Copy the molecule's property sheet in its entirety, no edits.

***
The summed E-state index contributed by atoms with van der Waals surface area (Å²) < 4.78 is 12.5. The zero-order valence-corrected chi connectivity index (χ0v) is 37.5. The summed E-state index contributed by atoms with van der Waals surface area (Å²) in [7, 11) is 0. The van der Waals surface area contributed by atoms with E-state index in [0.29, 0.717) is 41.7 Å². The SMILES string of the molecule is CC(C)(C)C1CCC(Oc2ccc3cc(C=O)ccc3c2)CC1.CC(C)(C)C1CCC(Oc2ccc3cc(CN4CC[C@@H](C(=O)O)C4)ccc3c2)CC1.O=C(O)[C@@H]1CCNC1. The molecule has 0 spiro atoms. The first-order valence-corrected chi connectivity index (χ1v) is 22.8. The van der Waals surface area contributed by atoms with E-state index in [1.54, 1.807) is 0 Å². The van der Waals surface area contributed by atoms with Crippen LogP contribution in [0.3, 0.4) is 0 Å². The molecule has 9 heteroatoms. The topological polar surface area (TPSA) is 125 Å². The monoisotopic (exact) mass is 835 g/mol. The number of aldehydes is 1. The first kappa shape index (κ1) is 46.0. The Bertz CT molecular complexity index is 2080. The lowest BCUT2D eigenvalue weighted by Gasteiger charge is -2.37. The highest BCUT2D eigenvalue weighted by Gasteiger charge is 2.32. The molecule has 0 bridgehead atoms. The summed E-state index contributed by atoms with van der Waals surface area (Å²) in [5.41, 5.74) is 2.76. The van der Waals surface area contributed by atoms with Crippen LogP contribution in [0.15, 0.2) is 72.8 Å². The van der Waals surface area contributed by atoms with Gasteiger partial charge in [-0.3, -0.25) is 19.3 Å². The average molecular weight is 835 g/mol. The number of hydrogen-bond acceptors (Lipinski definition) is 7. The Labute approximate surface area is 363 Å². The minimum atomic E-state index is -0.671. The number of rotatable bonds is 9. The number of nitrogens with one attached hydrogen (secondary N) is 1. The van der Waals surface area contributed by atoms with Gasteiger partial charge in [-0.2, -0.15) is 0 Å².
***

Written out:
The summed E-state index contributed by atoms with van der Waals surface area (Å²) < 4.78 is 12.5. The zero-order valence-corrected chi connectivity index (χ0v) is 37.5. The summed E-state index contributed by atoms with van der Waals surface area (Å²) in [7, 11) is 0. The van der Waals surface area contributed by atoms with E-state index in [0.29, 0.717) is 41.7 Å². The SMILES string of the molecule is CC(C)(C)C1CCC(Oc2ccc3cc(C=O)ccc3c2)CC1.CC(C)(C)C1CCC(Oc2ccc3cc(CN4CC[C@@H](C(=O)O)C4)ccc3c2)CC1.O=C(O)[C@@H]1CCNC1. The molecule has 0 spiro atoms. The first-order valence-corrected chi connectivity index (χ1v) is 22.8. The van der Waals surface area contributed by atoms with E-state index in [1.54, 1.807) is 0 Å². The van der Waals surface area contributed by atoms with Crippen LogP contribution in [0.3, 0.4) is 0 Å². The molecule has 9 heteroatoms. The topological polar surface area (TPSA) is 125 Å². The monoisotopic (exact) mass is 835 g/mol. The number of aldehydes is 1. The first kappa shape index (κ1) is 46.0. The Bertz CT molecular complexity index is 2080. The lowest BCUT2D eigenvalue weighted by Gasteiger charge is -2.37. The highest BCUT2D eigenvalue weighted by Gasteiger charge is 2.32. The molecule has 0 bridgehead atoms. The summed E-state index contributed by atoms with van der Waals surface area (Å²) in [5.41, 5.74) is 2.76. The van der Waals surface area contributed by atoms with Crippen LogP contribution in [0.15, 0.2) is 72.8 Å². The van der Waals surface area contributed by atoms with Gasteiger partial charge in [-0.3, -0.25) is 19.3 Å². The average molecular weight is 835 g/mol. The number of hydrogen-bond acceptors (Lipinski definition) is 7. The Labute approximate surface area is 363 Å². The minimum atomic E-state index is -0.671. The number of rotatable bonds is 9. The number of nitrogens with one attached hydrogen (secondary N) is 1. The van der Waals surface area contributed by atoms with Gasteiger partial charge in [-0.2, -0.15) is 0 Å².